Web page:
Merle, an 8-year-old rough collie with fluffy fur, lies next to a girl lying down on the floor with a book. She reads aloud: "I was just having a little chat with the moon."
This was just one scene at an Aug. 24 training session by nonprofit organization Tochigi Animal Therapy Association in the Tochigi Prefecture city of Kanuma, north of Tokyo. Reading therapy dogs have been trained to sit or lie still, as if listening to someone reading aloud. Efforts to train dogs in this way began in the United States in 1999 as a way to help children who have a hard time speaking or reading to people face to face. The system was adopted in Japan in 2016 by Mitaka City Library in the western Tokyo suburb of Mitaka, and the practice has spread to multiple libraries around the country.
In response to a request from Tochigi Library in the city of Tochigi, the Tochigi Animal Therapy Association chose from approximately 20 registered dogs belonging to volunteers to begin training. On the importance of reading therapy dogs during the coronavirus pandemic, Hirokazu Kurokawa, the library's 46-year-old head, said, "It's not a bad thing that, with the spread of the coronavirus, children's learning opportunities online have progressed.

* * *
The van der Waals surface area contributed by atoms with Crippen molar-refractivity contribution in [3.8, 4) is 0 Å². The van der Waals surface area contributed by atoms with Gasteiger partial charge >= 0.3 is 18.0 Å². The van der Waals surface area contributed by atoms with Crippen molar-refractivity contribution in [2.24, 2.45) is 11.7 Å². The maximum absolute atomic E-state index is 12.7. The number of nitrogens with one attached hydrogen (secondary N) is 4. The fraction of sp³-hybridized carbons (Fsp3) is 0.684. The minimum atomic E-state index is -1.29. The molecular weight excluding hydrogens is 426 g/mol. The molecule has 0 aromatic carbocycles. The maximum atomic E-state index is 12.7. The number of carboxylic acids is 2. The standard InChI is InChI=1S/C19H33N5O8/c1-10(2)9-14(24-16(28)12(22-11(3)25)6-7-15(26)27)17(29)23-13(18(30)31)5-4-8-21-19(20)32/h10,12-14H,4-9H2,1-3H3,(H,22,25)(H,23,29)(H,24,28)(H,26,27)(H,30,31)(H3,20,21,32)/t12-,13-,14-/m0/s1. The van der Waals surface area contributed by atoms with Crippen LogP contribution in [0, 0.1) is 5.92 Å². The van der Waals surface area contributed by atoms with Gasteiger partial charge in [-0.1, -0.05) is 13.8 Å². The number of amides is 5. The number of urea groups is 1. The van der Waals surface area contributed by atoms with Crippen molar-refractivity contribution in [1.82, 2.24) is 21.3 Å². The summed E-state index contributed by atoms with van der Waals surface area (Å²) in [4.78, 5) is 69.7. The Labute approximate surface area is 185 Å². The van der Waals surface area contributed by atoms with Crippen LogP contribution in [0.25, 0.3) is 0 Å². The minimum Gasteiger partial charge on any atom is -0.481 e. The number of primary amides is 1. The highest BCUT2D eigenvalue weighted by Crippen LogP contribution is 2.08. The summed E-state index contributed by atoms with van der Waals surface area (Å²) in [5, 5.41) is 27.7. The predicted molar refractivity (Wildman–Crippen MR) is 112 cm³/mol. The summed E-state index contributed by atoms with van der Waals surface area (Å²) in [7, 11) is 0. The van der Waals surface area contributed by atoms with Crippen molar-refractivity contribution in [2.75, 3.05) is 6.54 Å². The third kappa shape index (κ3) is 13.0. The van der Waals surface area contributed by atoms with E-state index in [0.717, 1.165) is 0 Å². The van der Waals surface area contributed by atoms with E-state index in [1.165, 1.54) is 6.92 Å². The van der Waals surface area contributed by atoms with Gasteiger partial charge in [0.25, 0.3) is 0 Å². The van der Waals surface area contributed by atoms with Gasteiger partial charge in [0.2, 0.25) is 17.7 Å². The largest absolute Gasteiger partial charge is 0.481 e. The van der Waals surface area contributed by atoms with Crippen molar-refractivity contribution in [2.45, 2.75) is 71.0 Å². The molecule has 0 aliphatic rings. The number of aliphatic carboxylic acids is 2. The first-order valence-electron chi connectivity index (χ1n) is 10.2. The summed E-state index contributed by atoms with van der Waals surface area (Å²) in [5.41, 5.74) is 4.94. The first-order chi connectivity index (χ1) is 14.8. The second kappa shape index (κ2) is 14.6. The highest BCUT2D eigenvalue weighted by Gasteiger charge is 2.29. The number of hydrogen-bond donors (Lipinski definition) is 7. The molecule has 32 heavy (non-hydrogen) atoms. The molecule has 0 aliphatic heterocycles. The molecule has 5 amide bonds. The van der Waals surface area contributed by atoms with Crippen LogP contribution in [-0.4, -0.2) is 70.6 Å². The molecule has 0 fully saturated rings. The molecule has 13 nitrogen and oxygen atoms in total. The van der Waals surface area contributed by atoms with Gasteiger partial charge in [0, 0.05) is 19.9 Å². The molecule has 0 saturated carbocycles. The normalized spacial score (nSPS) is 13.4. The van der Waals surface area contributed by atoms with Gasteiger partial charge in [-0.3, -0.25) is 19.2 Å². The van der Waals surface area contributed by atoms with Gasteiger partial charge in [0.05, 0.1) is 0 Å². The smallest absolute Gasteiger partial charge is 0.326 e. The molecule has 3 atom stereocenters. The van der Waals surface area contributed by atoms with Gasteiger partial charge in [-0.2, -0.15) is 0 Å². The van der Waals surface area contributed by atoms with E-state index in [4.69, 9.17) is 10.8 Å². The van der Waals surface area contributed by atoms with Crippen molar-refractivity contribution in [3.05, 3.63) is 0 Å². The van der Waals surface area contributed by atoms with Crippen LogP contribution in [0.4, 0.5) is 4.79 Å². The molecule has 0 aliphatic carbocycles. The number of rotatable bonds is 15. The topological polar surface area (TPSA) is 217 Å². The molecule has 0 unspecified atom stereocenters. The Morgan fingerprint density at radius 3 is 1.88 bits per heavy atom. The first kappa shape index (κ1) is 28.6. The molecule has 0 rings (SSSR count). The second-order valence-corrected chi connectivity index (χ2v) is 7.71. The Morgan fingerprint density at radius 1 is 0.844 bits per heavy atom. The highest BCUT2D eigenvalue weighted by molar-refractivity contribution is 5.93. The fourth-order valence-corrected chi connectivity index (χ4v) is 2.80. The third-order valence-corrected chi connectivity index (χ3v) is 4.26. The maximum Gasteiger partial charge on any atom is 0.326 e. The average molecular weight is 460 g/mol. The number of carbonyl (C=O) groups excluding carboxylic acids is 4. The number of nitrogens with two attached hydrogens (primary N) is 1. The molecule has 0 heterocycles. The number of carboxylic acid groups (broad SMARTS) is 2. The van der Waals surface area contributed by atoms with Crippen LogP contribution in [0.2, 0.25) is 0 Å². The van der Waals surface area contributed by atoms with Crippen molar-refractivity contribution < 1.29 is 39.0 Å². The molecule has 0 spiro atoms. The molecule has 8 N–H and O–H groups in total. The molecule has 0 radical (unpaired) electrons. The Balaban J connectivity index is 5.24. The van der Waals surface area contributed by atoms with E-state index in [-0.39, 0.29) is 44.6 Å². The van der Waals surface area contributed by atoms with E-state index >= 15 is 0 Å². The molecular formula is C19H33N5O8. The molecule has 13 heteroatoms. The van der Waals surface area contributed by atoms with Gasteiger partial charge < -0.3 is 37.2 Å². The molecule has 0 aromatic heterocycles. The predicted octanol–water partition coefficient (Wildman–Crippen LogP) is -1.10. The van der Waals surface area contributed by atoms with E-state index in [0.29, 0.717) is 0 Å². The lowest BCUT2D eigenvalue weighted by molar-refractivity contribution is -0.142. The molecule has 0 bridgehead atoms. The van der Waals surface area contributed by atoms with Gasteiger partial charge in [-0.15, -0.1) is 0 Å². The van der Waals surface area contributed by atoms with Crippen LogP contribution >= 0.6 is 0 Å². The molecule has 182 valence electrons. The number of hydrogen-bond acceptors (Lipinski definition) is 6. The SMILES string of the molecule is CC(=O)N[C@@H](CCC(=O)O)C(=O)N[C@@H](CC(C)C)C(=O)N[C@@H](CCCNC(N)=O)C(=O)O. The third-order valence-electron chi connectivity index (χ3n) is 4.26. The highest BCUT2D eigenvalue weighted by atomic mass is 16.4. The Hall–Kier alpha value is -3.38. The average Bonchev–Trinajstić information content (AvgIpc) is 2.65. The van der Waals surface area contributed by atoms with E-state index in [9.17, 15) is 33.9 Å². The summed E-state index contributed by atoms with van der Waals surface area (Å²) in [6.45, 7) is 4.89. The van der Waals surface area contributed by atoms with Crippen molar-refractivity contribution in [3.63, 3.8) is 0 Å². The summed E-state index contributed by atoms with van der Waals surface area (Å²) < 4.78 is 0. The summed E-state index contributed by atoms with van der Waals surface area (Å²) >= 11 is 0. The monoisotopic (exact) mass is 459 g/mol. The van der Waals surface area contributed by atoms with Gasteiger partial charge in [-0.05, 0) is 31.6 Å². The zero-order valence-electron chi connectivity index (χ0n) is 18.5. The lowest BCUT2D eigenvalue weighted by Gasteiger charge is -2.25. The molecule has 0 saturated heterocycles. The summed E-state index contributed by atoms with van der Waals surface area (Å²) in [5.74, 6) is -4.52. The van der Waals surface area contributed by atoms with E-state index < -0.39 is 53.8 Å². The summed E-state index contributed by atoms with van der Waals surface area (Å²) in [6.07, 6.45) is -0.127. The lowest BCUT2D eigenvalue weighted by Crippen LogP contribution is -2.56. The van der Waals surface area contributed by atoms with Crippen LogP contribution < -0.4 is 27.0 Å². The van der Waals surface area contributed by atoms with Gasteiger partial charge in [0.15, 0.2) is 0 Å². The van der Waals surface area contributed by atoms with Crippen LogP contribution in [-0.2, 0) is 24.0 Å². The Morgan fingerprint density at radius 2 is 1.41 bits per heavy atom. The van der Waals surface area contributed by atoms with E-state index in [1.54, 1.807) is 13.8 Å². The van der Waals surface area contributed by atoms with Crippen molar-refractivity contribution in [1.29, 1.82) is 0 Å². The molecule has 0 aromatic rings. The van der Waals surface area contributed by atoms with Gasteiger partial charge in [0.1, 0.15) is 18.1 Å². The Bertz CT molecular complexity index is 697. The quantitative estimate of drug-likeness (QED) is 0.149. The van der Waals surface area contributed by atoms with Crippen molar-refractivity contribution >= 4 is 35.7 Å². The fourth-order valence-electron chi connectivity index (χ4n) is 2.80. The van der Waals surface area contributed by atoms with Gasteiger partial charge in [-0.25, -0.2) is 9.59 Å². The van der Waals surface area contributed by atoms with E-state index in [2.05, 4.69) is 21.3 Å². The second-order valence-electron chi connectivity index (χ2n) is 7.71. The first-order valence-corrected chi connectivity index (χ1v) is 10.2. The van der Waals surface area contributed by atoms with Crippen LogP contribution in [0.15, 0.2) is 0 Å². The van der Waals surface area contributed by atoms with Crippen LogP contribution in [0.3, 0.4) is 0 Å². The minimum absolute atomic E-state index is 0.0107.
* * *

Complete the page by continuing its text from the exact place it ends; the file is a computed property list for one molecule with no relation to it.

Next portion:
"But it worries me when they only interact with others through tablets and other devices, and their opportunities to communicate directly from play and seeing others outdoors are decreasing. I want to teach them the importance of non-online, real experiences, such as interacting with animals, and using our five senses."
"Good evening, round moon." The girl closed the book, turned to Merle, and said, "Thank you for listening." Perhaps her voice was too soothing; Merle seemed to have dozed off a little.
(Japanese original by Emi Naito, Photo Group)